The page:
My "Creative Maladjustment" Talk
As noted in my last post, I was recently a keynote speaker, along with Sarah Conn and Allen Kanner, at the Psychology-Ecology-Sustainability Conference held June 9-11 at Lewis and Clark College. I was the only non-psychologist among the keynoters, but my talk "Creative Maladjustment: Activism as a Way to Heal Self, Society, and Planet" was remarkably well-received and included a standing ovation by the 175 conference participants. I was very touched too when Allen Kanner, the founder of the Campaign for a Commercial Free Childhood, wrote to say, "I loved what you had to say in your talk, and how you said it."
For anyone who would like a write up of my talk, please write me and I'll send you a PDF version. Also, please free feel to pass it on to any friends, colleagues, or contacts you think might be interested.
Here's a section from the talk to whet your appetite for more:
I do hear many activists complain that even well-meaning, pro-activist psychologists often fall into a very unhelpful psychological trap. This needs to be addressed before we can move forward together. Let me give you one very specific example of this unhelpful perspective. I found this example in the Psychologists for Social Responsibility book on Working for Peace I just mentioned. In it, there is a very interesting, but confusing piece by Dr. Christina Michaelson, a clinical psychologist who practices and teaches in Syracuse, New York.
Michaelson’s research interests include Eastern psychology, meditation, and inner peace and her essay in the book is called “Cultivating Inner Peace.” There is so much that is useful in this essay, so let’s start with that. First, there is absolutely no question that Michaelson is maladjusted to the world of violence and imperial war. In her essay, she also lauds all peace activists who “invest tremendous amounts of time, talent, energy, and resources into changing the world.” She also wisely claims that this work can be made even more effective, and more soul-satisfying, if peace activists cultivate their own inner peace through such methods as meditation, nature experiences, counseling, and prayer. I am completely with her on all of this.
Yet, in just her second paragraph, Michaelson says something I think we need to question. According to Michaelson:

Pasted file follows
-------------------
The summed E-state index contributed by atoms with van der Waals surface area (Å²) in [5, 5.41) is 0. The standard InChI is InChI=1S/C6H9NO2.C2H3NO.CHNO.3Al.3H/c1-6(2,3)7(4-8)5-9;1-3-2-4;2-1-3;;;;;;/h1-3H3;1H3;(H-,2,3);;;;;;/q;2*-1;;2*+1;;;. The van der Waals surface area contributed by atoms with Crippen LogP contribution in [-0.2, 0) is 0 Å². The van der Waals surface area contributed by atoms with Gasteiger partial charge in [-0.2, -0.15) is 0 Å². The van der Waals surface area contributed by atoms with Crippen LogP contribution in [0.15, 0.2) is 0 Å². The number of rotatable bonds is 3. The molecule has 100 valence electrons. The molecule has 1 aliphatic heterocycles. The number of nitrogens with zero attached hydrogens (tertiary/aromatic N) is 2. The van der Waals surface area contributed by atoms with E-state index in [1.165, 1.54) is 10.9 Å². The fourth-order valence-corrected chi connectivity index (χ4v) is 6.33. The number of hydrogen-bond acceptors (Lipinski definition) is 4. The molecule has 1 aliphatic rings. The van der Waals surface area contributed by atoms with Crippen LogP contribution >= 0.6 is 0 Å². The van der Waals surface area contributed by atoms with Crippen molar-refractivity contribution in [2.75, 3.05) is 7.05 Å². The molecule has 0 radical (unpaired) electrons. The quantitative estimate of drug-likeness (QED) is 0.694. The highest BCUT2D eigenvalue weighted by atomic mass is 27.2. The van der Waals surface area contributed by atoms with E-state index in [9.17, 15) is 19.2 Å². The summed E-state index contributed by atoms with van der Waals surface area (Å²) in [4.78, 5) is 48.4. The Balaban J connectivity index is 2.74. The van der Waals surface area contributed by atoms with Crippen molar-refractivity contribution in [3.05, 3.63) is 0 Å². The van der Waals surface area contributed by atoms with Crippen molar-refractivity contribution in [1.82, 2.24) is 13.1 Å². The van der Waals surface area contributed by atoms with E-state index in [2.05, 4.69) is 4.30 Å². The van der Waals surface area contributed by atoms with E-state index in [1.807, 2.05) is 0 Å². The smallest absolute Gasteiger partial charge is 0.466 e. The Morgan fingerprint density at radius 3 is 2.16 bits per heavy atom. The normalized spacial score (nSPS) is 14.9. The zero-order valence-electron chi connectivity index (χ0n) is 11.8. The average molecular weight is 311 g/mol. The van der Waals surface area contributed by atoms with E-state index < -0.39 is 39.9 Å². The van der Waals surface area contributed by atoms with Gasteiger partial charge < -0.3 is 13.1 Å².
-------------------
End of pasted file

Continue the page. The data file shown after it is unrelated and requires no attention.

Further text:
If you’re to bring peace to others, then you must first manifest peace in your own life. Your peace work in the world should begin with cultivating an inner state of peacefulness and then you truly can offer peace to others. Mahatma Gandhi said, “Be the change you want to see in the world.” If you want to see peace in the world, then you must “be” peace in the world.Now this all sounds pretty good on the surface, but I sense in her repetitive first/then formulation that she is actually counseling would-be peace activists to delay their outward social activism until they have cultivated a deep inner peace. She explicitly says it twice and implies it a third time in just this one brief passage. Her advice to her readers seems to be: first cultivate inner psychological peace and then, and only then, think about investing your “time, talent, energy, and resources into changing the world.”
If this is true, then Michaelson’s linear “personal growth first and then activism” idea is not only a serious misreading of Gandhi’s strategy for ending British imperialism, but is also an unconscious call to social passivity and foregoing outward activism until some unspecified future. This is just not helpful. As Paul Rogat Loeb notes in his book Soul of a Citizen, many people already hold back from becoming engaged activists because they believe that they have to be saints before they begin. As he says:
Many of us have developed what I call the perfect standard: Before we will allow ourselves to take action on an issue, we must be convinced not only that the issue is the world’s most important, but that we have perfect understanding of it, perfect moral consistency in our character, and that we will be able to express our views with perfect eloquence… Whatever the issue, whatever the approach, we never feel we have enough knowledge or standing. If we do speak out, someone might challenge us, might find an error in our thinking or an inconsistency—what they might call a hypocrisy—in our lives.As a result of believing in Michaelson’s version of “the perfect standard,” many people I know either turn away from activism altogether or work endlessly in personal growth workshops to prepare themselves for a day that rarely comes--when they finally feel that they have met the perfect standard and can actually become activists out in the world. This is disheartening to me because I haven’t seen much evidence that this approach does all that much to help people move towards greater empowerment and wholeness in their lives. I also can’t think of a time in history when it has ever led to social movement success. Time and time again, effective social movements have been made by people who don’t wait on perfection, but who just get active by hook or crook.
[To give folks an example, I told the story I've told on this blog before of Martin Luther King's messy journey to activism in 1955.]